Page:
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Tools I’ve Tried for Online Teaching

I am writing this on the 2nd day of class suspension for Manila, due to the local transmission of COVID-19. Since yesterday, I’ve been receiving queries about access to the Virtual Learning Environment of UP Manila. This, after spending the weekend finishing the modules of the Rapid Transition to Online Learning (12-step roadmap) by the AALAS. I had volunteered to be in the international network of faculty who had experience in flipped learning.

Can I frame this memo?

You see, I’ve been trying to guide the faculty in using online tools for sooooo long!

Step 1 of the 12-step roadmap is to “confirm what technology is available to you and your students at school and at home.” So aside from the usual suspects (Moodle, Google Classroom and Hangouts), here are some free online tools I’ve personally tried.

  1. Screencast-O-matic at is free web-based program that allows you to record screencast lectures with or without a talking head. It is free to use if the video length is 15 minutes or less.

2. Flipgrid at is a video discussion platform. Both teachers and students can record videos to get a lively discussion going.

Here’s a short tutorial for teachers.

3. TedEd lesson creator at You can create a TedEd lesson by “adding interactive questions, discussion topics and more to your favorite TED-Ed Animations, TED talks or any video on YouTube.” Check out the short tutorial below.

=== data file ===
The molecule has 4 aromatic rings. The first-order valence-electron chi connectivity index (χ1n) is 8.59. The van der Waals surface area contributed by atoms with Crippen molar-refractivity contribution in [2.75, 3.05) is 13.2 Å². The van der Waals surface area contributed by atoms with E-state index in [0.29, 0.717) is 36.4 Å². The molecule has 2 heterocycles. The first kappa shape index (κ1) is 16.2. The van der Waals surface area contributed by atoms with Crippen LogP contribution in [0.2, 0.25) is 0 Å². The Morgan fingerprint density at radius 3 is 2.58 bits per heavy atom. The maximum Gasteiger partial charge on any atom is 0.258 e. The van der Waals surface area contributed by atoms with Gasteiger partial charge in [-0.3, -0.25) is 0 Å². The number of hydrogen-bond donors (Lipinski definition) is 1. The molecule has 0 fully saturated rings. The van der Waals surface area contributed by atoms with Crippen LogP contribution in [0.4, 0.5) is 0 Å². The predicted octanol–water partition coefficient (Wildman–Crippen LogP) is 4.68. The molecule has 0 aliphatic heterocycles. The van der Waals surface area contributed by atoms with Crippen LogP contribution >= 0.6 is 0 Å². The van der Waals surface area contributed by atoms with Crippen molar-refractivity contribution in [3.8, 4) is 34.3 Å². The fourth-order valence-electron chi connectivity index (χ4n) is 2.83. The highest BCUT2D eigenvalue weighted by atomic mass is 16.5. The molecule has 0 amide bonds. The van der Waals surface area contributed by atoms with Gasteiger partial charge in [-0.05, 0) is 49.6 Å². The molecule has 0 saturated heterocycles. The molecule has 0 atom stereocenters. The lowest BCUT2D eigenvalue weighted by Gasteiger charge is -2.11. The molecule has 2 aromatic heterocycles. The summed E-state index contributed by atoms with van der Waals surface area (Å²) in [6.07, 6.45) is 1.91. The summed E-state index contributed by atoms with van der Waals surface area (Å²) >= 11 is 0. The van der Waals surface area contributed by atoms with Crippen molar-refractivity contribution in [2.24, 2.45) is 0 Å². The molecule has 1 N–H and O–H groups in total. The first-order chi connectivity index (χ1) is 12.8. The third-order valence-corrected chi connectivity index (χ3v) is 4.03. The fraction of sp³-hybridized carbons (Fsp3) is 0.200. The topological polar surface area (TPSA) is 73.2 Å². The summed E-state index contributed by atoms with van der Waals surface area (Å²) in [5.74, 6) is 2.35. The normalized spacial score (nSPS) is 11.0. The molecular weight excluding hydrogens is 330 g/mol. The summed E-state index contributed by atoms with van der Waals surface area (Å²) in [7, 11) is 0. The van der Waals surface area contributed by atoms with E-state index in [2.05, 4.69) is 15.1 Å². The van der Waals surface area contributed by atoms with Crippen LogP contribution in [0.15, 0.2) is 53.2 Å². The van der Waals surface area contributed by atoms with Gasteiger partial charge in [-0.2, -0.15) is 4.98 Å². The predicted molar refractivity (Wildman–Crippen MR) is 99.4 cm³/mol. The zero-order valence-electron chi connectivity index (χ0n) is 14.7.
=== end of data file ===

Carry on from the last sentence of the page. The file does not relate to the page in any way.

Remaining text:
4. Edpuzzle at allows you to “embed either open-ended or multiple-choice questions, audio notes, audio tracks, or comments on a video.” It’s a cool way to make viewing videos a more active process for students.

I also use Explain EDU on my iPad but this is not a free app. I’ve used it to record explainer videos for students. I use an Adonit Note pencil to annotate my slides as I explain.

You can also just use the Keynote app on the iPad and do a screen recording, as I did here for this video on the UP Manila Virtual Learning Environment. [Note how much more lively my voice is compared to my tired voice in the previous video about GDM!]

There are many more tools out there. What matters most is a teacher’s willingness to try. Class suspensions may not be the happiest motivation to learn online tools on the fly (so much pressure!), but we need to help our students. Tweet me at @endocrine_witch. I’m always willing to help!

P.S. Meet (advanced Google Hangouts features) is free for G Suite subscribers (like UP Manila faculty) until 1 July 2020.

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